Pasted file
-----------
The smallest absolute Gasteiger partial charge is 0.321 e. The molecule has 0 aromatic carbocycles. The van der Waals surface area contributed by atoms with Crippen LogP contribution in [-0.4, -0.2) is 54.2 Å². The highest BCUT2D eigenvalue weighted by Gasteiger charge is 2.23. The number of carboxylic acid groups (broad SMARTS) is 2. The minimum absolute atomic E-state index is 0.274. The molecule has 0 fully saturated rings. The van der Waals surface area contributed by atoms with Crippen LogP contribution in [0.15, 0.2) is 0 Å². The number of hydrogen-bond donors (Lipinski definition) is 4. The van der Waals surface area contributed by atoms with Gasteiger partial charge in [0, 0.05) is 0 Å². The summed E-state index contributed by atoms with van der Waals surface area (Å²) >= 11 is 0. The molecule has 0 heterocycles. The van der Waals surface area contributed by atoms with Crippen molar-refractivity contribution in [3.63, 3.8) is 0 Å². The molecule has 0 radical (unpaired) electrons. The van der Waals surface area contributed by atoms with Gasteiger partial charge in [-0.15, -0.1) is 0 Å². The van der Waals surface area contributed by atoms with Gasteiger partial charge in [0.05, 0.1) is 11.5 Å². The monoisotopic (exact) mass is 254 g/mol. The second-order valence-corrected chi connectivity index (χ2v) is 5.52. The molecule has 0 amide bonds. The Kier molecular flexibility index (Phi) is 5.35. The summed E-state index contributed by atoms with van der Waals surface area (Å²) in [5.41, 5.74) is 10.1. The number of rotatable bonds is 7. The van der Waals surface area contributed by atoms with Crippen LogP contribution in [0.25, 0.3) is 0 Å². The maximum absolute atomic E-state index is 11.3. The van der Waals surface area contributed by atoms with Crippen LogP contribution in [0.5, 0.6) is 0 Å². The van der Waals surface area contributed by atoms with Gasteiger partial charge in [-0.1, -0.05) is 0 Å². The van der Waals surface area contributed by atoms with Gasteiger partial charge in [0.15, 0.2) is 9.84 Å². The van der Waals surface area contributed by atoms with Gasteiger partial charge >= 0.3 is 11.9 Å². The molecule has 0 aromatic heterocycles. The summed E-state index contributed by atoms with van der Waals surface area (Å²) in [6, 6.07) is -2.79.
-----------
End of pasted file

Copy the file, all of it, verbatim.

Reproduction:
The smallest absolute Gasteiger partial charge is 0.321 e. The molecule has 0 aromatic carbocycles. The van der Waals surface area contributed by atoms with Crippen LogP contribution in [-0.4, -0.2) is 54.2 Å². The highest BCUT2D eigenvalue weighted by Gasteiger charge is 2.23. The number of carboxylic acid groups (broad SMARTS) is 2. The minimum absolute atomic E-state index is 0.274. The molecule has 0 fully saturated rings. The van der Waals surface area contributed by atoms with Crippen LogP contribution in [0.15, 0.2) is 0 Å². The number of hydrogen-bond donors (Lipinski definition) is 4. The van der Waals surface area contributed by atoms with Gasteiger partial charge in [0, 0.05) is 0 Å². The summed E-state index contributed by atoms with van der Waals surface area (Å²) >= 11 is 0. The molecule has 0 heterocycles. The van der Waals surface area contributed by atoms with Crippen molar-refractivity contribution in [3.63, 3.8) is 0 Å². The molecule has 0 radical (unpaired) electrons. The van der Waals surface area contributed by atoms with Gasteiger partial charge in [-0.15, -0.1) is 0 Å². The van der Waals surface area contributed by atoms with Gasteiger partial charge in [0.05, 0.1) is 11.5 Å². The monoisotopic (exact) mass is 254 g/mol. The second-order valence-corrected chi connectivity index (χ2v) is 5.52. The molecule has 0 amide bonds. The Kier molecular flexibility index (Phi) is 5.35. The summed E-state index contributed by atoms with van der Waals surface area (Å²) in [5.41, 5.74) is 10.1. The number of rotatable bonds is 7. The van der Waals surface area contributed by atoms with Crippen LogP contribution in [0.25, 0.3) is 0 Å². The maximum absolute atomic E-state index is 11.3. The van der Waals surface area contributed by atoms with Crippen LogP contribution in [0.5, 0.6) is 0 Å². The van der Waals surface area contributed by atoms with Gasteiger partial charge in [-0.1, -0.05) is 0 Å². The van der Waals surface area contributed by atoms with Gasteiger partial charge in [0.15, 0.2) is 9.84 Å². The van der Waals surface area contributed by atoms with Gasteiger partial charge >= 0.3 is 11.9 Å². The molecule has 0 aromatic heterocycles. The summed E-state index contributed by atoms with van der Waals surface area (Å²) in [6, 6.07) is -2.79.